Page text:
LG C2 vs LG G2: features
When it comes to processing power, the LG C2 vs LG G2 should be evenly matched. They share the same specifications, including LG's latest Alpha 9 Gen 4 processor, which LG says uses deep learning to detect and enhance individual objects, ensuring they are properly distinguished on screen.
The new software should yield more efficient AI upscaling, removing a step that could potentially add unwanted artefacts, and it boasts a new Dynamic Tone-mapping Pro Algorithm that will subdivide the screen into more discrete areas (by an order of 10) for more granular enhancement.
LG's Object Background Enhancement feature also gains a Dynamic Vivid Mode that can better differentiate foreground and background, analysing them separately and apparently creating a greater depth of field.
If you're on the hunt for the best gaming TV, you'll be pleased to hear that all of the HDMI ports on the C2 and G2 are HDMI 2.1 certified, as they were with their predecessors, but this time there's an uncapped bandwidth of 48gbps, whereas LG's 2021 and 2020 OLEDs were limited to 40gbps. In real terms, that doesn't actually make any difference, as 40gbps was already enough for all current video and audio formats, but perhaps having 48gbps connections adds an extra degree of future-proofing.
What really matters is that the C2 and G2 both support all of the next-gen gaming features as the outgoing C1 and G1, so that's 4K@120Hz, ALLM and all current formats of VRR. Both TVs also have an HGIG setting that generally results in more accurate contrast with HDR games, and there'll once again be a dedicated Game Optimiser menu that puts all of these options at your fingertips when you're playing. Since the latter part of last year, there's also native integration of cloud-based game streaming services Google Stadia and GeForce Now.
As was the case last year, we expect both models to have the same portfolio of apps, with Netflix, Amazon Prime Video, Disney+ and Apple TV all on board and all with full support for 4K, Dolby Vision HDR and Dolby Atmos sound. And in the UK, there should be a full complement of TV catch-up apps, including BBC iPlayer, ITV Hub, All 4 and My5, in all likelihood courtesy of a partnership with Freeview Play.
C- and G-class OLEDs have long packed in four HDMIs (one of which supports eARC) and three USBs, in addition to Ethernet, optical and headphone ports. It's normal, too, to find Apple AirPlay 2 and Bluetooth connectivity, as well as onboard Google and Alexa voice assistants. We wouldn't expect these specs to change in 2022.
LG C2 vs LG G2: picture quality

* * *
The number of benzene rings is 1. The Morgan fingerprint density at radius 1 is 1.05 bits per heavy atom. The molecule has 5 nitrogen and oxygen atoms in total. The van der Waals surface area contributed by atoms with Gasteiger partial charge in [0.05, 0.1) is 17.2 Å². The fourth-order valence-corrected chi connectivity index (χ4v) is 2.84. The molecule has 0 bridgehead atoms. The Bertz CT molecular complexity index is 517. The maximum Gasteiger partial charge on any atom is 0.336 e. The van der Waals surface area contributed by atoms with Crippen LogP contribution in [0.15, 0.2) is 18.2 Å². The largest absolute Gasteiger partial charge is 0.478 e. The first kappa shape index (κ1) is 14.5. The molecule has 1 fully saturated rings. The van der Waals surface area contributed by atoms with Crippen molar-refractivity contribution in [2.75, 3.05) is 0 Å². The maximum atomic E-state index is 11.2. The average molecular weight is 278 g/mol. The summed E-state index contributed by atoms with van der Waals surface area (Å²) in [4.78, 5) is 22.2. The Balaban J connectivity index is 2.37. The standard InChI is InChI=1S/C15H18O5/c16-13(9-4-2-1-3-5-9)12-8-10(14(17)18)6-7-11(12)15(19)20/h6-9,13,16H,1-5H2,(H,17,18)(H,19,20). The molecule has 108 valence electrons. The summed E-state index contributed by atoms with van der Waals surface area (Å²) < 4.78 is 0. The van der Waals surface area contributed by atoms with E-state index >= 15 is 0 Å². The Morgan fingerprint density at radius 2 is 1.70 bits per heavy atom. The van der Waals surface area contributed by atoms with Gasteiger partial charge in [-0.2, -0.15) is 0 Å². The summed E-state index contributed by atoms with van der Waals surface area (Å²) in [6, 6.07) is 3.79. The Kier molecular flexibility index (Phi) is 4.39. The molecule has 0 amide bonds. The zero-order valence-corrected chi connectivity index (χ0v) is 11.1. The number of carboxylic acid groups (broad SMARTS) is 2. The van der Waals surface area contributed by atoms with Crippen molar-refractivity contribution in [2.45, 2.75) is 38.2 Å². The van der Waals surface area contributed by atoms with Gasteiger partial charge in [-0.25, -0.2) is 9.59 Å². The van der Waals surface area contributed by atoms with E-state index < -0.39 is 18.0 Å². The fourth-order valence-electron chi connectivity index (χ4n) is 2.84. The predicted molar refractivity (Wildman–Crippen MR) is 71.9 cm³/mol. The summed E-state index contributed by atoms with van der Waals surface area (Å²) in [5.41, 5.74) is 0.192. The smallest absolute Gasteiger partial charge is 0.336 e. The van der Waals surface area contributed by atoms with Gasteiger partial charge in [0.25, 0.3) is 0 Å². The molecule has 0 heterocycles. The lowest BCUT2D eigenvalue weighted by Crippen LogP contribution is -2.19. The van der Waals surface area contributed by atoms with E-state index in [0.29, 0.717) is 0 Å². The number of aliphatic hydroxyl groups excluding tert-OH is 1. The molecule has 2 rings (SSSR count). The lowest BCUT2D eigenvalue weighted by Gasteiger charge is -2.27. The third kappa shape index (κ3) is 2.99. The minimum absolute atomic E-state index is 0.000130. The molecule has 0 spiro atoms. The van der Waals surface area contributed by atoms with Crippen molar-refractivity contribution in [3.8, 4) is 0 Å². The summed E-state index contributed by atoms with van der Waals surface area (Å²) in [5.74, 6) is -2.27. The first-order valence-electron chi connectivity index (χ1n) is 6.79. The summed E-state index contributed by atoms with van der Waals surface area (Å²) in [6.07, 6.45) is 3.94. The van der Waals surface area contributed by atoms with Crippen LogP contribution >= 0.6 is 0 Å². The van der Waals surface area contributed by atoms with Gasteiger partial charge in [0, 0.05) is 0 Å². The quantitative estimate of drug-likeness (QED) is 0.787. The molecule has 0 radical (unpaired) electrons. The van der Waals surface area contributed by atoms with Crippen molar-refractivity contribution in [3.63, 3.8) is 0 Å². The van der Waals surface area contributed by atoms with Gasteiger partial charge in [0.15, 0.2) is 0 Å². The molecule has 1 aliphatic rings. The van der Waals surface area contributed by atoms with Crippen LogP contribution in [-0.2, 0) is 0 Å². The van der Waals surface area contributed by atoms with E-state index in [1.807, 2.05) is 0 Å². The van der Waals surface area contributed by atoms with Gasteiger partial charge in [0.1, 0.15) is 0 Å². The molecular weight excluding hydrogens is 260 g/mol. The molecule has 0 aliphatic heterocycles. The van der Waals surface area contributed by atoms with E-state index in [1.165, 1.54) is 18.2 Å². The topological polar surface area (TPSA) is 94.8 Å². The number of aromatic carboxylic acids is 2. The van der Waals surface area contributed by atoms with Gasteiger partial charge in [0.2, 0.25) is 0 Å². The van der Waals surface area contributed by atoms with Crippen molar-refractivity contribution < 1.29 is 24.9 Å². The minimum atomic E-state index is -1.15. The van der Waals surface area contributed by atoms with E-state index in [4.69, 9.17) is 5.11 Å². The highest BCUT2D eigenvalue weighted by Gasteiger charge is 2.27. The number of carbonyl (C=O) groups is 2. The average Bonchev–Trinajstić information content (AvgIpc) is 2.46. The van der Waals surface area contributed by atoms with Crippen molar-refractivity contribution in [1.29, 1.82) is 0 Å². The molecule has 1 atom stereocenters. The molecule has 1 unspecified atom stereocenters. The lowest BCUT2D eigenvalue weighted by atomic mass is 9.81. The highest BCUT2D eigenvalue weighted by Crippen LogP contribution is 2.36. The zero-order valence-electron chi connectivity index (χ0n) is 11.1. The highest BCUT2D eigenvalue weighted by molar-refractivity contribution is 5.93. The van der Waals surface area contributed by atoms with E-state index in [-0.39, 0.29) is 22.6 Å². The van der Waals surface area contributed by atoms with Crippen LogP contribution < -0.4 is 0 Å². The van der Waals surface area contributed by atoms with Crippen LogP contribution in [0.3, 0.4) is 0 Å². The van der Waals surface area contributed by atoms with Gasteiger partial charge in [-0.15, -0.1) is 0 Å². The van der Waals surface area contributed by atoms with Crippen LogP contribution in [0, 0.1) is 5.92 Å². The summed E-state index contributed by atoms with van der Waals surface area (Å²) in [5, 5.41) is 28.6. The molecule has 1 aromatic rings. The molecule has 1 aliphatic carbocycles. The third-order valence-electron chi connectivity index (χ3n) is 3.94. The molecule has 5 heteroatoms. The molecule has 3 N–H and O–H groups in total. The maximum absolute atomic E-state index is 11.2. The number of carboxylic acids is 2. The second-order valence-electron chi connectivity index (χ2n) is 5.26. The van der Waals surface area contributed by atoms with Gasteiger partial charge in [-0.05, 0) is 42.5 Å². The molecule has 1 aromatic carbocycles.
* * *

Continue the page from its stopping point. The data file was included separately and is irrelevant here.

Last year we were impressed by the G1's OLED Evo tech, which delivered its promised extra brightness, plus increased sharpness and detail. Overall, the G1 provided a punchier, crisper and more three-dimensional image than the C1.
This year, though, both the G2 and C2 are OLED Evo models, so you'll now be able to get the brighter picture at a lower price and with a less niche design. The 2022 OLED Evo technology is apparently better than before, too, thanks to a reformulated panel and processor.
It seems that the G2 will still have an advantage over the C2, though, in the form of additional heat dissipation technology that LG says will make it even brighter in both peak and average nits. We'll of course have to wait until we get our hands on both models to see how marked the difference is, and figure out whether any advantage that the G2 has is worth any extra money that it costs over the C2.
LG C2 vs LG G2: sound quality
Thanks to the upgrade in the processor for the G2 and C2, LG's AI Sound Pro virtual up-mixing technology will be capable of creating 7.1.2 virtual channels of sound, up from 5.1.2 last year. However, what the physical driver configuration and amplifier power for the two models will be is as yet unknown.
Last year's G1 sported a 4.2, 60W system, while the C2 had a smaller, less powerful driver set-up with 2.2Ch rated to 40W. Unfortunately, the G1 was actually less exciting to listen to than the C1, to the extent that it could even be described as dull, which is not wholly surprising when you consider the scant depth of the frame. It will be interesting to see whether this year's G2 suffers similarly or provides the intended audio upgrade over the C2.
LG C2 vs LG G2: the early verdict
The C-series model has long been the go-to choice from LG's OLED range. Even last year, when the G1 boasted demonstrably better picture performance, it was the C1 that we recommended to most people.
Now that both TVs have the same core panel technology, the gap is likely to be closer, so it's easy to imagine the C2 once again taking the performance-per-pound crown over the G2. That said, the G2's extra heatsink could make a big difference to image quality, and if LG has also improved its sound over that of the G1, it could be worth making the jump from the C2.
Ultimately, it depends how much of a performance gap there is, and how that tallies with the price gap. We'll be analysing both models in full just as soon as they're available. Perhaps the biggest question is whether either has what it takes to stand firm against the Samsung and Sony's new QD-OLED TVs.
Should you consider Samsung's rival QD-OLED technology?